In August 1966, at the end of our tour of service, Department of Settlement officials including Director John Maina met with Kenya I to discuss papers that we prepared at their request which described any problems that we had observed in the settlement program and to con-sider our recommendations for improvement.  Eighteen of our papers from that conference, and several reports from committees of settlement officials and volunteers, have been preserved and constitute an important part of the history of Kenya I. 

As George McDowell, the Peace Corps staff member in Nairobi with principal responsibility for the settlement program recalled, “Director Maina expressed a desire to hear from you – the good, the bad, and the ugly – and the group did what was asked.”  The paper submitted by Tom and Roland, jointly with Larry Howe a volunteer on a nearby scheme, epitomized the construc¬tive candor that had been requested.  A major element of their critique, in reaction to various theoretical assumptions that may have gone into scheme planning, was the need for settlement planners to take greater cognizance of actual circumstances on the ground, such as what the topog¬raphy shows about the most direct route to water, and also to take into account the experiences and views of settlers.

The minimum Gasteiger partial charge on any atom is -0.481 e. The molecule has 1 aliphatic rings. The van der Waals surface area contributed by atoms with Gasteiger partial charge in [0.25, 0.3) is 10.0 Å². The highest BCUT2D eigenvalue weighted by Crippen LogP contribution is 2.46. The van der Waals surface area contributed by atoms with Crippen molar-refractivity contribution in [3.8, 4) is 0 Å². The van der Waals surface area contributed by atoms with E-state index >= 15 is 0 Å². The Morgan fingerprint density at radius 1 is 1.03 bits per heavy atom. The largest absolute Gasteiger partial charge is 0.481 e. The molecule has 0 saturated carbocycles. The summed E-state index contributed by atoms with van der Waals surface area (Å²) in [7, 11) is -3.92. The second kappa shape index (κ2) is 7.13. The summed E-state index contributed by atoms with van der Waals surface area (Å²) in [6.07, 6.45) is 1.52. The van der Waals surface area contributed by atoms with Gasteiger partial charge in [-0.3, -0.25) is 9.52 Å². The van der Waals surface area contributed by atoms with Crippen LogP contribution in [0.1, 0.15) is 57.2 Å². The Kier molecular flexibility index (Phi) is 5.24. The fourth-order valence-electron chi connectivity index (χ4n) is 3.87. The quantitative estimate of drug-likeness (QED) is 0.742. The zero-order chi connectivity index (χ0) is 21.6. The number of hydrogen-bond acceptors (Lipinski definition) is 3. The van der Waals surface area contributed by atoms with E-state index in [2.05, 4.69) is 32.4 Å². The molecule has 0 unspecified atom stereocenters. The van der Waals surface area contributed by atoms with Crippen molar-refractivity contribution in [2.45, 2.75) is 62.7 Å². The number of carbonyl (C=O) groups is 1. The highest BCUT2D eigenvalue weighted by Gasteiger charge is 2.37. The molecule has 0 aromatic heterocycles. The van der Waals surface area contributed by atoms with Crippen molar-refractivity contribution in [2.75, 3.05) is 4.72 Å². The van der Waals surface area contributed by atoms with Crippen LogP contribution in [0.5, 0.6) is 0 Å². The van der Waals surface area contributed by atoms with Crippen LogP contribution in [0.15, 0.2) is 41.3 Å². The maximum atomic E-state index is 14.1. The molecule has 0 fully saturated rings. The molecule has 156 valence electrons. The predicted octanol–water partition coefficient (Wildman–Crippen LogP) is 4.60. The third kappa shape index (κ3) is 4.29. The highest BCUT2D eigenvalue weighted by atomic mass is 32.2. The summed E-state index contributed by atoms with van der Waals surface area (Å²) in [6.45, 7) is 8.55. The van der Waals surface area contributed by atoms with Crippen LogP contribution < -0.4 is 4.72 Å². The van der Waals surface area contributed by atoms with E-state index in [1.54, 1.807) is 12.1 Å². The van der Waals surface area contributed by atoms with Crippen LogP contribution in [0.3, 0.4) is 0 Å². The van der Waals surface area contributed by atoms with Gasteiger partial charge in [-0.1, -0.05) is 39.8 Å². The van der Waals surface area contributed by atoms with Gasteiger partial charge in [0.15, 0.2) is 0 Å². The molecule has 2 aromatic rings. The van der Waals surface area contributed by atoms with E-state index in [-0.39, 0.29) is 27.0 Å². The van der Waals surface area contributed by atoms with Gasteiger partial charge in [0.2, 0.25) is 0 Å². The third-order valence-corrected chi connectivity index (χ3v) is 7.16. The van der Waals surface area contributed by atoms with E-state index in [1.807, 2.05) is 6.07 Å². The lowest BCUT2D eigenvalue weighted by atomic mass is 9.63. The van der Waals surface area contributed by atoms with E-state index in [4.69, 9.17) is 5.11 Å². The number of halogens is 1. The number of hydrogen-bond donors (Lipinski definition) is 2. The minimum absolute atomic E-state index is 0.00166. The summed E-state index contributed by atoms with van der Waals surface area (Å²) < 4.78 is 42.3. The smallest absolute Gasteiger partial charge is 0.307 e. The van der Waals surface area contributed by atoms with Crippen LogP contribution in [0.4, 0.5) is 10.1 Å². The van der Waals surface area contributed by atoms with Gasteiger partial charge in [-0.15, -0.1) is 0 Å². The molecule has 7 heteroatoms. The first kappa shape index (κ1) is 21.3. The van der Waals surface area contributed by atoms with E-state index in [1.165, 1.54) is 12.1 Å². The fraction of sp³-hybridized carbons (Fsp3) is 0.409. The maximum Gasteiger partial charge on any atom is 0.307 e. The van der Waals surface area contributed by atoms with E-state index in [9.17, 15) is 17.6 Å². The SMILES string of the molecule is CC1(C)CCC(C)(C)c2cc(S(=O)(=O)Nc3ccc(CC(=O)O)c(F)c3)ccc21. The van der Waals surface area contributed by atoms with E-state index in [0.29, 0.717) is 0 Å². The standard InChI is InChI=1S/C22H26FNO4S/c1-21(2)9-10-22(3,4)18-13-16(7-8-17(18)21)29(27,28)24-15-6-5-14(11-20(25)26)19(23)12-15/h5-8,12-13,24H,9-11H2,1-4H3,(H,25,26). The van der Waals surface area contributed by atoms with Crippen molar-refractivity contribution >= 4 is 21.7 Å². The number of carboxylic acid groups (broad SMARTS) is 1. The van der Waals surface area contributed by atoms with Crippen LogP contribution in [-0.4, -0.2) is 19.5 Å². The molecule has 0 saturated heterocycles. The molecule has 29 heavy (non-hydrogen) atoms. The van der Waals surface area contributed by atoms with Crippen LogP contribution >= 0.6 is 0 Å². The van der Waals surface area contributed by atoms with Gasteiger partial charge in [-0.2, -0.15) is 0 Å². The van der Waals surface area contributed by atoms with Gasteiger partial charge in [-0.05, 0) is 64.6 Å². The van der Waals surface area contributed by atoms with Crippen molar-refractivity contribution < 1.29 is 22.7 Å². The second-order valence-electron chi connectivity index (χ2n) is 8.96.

Ann Mohan – Clean Milk Extension (Western Kenya)

Settlers at a settlement scheme meeting.

Settlers at a settlement scheme meeting.

    Ann Mohan, from Michigan, graduated from Carleton College, Minnesota, in 1964.  Ann and Chuck Mohan were one of three married couples in Kenya I.  As Kae Dakin described in her oral history, the Peace Corps “really didn’t know what to do with us,” speaking of the volunteer wives.  Ann rose to that challenge, as did Kae and Janet Benson.

    Chuck and Ann were assigned to work with up to a dozen existing and planned settlement schemes in Western Kenya, spread out over an area roughly 100 miles east to west and 50 to 60 miles north to south, including Abaluhya schemes on the Trans Nzoia and Elgon Masai and Kipsigis schemes on the Cherangani Hills.  After an initial period in Eldoret, Hoey’s Bridge (on the road to Kitale) became their base of opera¬tions.  As described by Chuck, Ann knew from Peace Corps train-ing that dairying was a key small-holder income source, and soon identi¬fied a need for dairy extension activity, working with the area’s senior Settlement Department staff and the regional cooperative development officer.  

    Ann found that it was best to work first with each scheme’s coopera¬tive committee and the scheme’s dairy staff.  They were on the ground full time in each scheme and could more quickly and effectively transmit to individual farmers Ann’s good-dairy practices messages.  To motivate cooperative committees, Ann often worked with farmers and their wives in getting their cooperative committees involved in the short-courses she presented at the dairy collection points when farmers brought milk for collection in the early mornings.  Ann used posters and visual aids produced by fellow Peace Corps volunteer Jim Cloutier.  She brought in Kenya Cooperative Creamery staff to her morning short courses to discuss dairy cleanliness and its relation to farmers’ income.